Published May 13, 2020
During the COVID-19 pandemic, drive-thrus are common for COVID-19 testing and now for eye-pressure tests, as well. UBMD Ophthalmology at the Ross Eye Institute offers glaucoma patients an alternative to in-office visits for their care with drive-up eye pressure testing.
At the Orchard Park office, ophthalmologist Sandra Sieminski, MD, a glaucoma specialist, has transformed the breezeway into a drive-thru testing clinic for glaucoma patients.
“With glaucoma, a big component of the care and management of the disease is checking and monitoring the patient’s eye pressure,” says Sieminski, director of glaucoma services for UBMD Ophthalmology. “Are the eye drops working? Do they need a change in medication or is their condition remaining stable?”
“This pandemic has added an additional layer of stress to our glaucoma patients who are already trying to manage a potentially stressful chronic disease,” said Sieminski, director and assistant professor of Ophthalmology at the Jacobs School of Medicine and Biomedical Sciences at the University at Buffalo. “We wanted to provide safe ways for them to receive their follow up care to help avoid them falling through the cracks and risking vision loss.”
Gowned in personal protective equipment, the team administers an eye pressure test while patients remain in their vehicle. The test uses a disposable tip and measures the pressure of the patient’s eye. With a slit lamp (a microscope that shines high-intensity light), Sieminski also examines the patient’s eye, charting any concerns or changes. During the visit, the team reviews the patient’s medications, adjusts them as needed and determines the patient’s next appointment.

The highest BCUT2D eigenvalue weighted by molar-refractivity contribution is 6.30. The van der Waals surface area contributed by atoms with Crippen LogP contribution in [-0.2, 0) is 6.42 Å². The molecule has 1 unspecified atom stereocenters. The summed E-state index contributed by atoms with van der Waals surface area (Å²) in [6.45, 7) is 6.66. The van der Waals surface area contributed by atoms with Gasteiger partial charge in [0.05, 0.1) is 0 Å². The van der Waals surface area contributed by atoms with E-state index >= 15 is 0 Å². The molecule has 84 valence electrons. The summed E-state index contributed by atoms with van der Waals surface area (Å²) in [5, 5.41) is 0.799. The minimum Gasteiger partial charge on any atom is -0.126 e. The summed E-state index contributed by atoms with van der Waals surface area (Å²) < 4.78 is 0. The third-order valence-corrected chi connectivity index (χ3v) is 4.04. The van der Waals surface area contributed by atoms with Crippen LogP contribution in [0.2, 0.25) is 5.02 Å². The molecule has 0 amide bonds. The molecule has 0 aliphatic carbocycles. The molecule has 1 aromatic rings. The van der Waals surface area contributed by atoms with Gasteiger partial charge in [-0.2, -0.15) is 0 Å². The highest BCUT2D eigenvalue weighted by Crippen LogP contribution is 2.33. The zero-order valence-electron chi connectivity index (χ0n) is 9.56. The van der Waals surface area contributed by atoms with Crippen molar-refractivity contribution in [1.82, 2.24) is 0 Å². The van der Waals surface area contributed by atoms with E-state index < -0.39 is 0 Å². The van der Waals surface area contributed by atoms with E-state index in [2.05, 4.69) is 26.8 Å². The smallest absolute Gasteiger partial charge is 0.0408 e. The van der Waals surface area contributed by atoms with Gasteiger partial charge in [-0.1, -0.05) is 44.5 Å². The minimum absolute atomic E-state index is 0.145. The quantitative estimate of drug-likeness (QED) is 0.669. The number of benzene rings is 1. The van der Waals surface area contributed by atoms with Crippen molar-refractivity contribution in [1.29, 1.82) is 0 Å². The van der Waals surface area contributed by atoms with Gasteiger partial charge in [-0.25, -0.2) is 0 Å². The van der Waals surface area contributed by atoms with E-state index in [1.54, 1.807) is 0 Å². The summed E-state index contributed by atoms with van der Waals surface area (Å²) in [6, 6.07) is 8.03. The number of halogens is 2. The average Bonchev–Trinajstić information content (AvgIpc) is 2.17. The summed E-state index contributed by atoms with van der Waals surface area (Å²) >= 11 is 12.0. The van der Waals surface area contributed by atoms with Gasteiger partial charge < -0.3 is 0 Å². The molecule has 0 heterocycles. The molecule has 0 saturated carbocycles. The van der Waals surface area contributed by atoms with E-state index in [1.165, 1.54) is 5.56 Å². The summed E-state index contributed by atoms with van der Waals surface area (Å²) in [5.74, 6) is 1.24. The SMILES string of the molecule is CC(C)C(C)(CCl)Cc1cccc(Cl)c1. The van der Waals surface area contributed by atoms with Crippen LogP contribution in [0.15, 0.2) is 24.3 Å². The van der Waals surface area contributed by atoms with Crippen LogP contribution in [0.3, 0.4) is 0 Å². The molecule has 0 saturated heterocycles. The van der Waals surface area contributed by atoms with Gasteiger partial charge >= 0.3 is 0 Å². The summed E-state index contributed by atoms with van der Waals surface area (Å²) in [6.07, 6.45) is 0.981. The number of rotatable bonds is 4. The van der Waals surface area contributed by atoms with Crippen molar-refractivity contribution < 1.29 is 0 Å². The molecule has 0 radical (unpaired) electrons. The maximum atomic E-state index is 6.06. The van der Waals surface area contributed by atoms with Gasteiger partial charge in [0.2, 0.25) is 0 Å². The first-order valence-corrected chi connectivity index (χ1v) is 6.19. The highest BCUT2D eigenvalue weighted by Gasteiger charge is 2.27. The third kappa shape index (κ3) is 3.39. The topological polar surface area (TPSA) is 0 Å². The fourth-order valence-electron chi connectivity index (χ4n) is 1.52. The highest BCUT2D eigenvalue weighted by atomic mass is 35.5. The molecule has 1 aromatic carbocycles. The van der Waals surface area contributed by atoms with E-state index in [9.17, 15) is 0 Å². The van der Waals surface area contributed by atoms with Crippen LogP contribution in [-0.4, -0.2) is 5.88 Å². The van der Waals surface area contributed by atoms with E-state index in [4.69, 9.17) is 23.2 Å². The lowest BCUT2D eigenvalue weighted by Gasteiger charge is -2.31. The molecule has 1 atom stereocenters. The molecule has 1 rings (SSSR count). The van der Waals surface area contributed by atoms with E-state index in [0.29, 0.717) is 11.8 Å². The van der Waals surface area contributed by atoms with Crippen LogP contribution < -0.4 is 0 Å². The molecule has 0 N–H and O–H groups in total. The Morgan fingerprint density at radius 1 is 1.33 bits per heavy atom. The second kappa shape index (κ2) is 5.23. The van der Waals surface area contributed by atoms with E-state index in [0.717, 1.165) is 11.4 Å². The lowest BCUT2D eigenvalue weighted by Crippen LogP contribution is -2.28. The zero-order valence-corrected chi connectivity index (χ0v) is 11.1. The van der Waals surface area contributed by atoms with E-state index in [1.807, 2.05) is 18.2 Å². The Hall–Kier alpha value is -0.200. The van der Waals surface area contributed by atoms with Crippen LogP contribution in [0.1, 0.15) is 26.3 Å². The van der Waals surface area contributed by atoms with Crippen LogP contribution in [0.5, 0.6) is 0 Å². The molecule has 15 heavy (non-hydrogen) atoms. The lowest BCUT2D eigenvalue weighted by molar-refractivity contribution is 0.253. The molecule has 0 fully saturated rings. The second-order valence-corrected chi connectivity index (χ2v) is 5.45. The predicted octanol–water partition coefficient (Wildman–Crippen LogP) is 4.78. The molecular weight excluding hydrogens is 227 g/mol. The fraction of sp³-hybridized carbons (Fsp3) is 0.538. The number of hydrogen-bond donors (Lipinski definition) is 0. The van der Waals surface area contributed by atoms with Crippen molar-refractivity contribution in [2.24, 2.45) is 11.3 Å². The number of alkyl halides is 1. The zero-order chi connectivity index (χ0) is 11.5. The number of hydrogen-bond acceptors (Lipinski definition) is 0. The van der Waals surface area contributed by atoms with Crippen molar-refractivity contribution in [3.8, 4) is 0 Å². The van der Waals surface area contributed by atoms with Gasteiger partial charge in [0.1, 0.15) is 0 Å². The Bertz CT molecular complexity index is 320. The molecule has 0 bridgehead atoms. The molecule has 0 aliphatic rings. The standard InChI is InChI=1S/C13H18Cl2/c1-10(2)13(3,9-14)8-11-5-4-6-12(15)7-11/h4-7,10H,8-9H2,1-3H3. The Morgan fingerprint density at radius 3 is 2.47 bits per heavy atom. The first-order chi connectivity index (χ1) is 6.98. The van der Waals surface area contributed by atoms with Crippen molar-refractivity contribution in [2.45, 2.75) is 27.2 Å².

“We schedule these clinics in the afternoon, so that it’s hopefully warmer out for our patients, and is after our emergency clinic hours,” Sieminski said. “We’ve remained open for our patients this entire time for urgent and emergent visits. By having the clinics not overlap, we further reduce potential interactions our patients could have with others.”
If during a drive-thru visit, it’s determined the patient needs additional care, they are able to take the patient directly into an exam room for treatment.
“Through this new way of testing, we’re able to uphold our commitment to our patients, while providing safe, convenient ways for them to receive care with the least possible interactions with providers, staff or other patients,” said James D. Reynolds, MD, president of UBMD Ophthalmology at the Ross Eye Institute and Jerald and Ester Bovino professor and chair of the Department of Ophthalmology at the Jacobs School.
“Just like in-person or telemedicine visits, these appointments are scheduled, so patients don’t have to worry if they’ll be seen or not,” Reynolds said. “They can ask questions about their care, bring up any new concerns and know they’ll all be taken care of directly by their physician and care team.”
The drive-up testing clinic is available to existing UBMD Ophthalmology/Ross Eye patients, with Sieminski scheduling two each month. All UBMD ophthalmologists also offer telemedicine visits for concerns, such as new styes, red eye, and contact lens concerns. For more information, visit rosseye.com.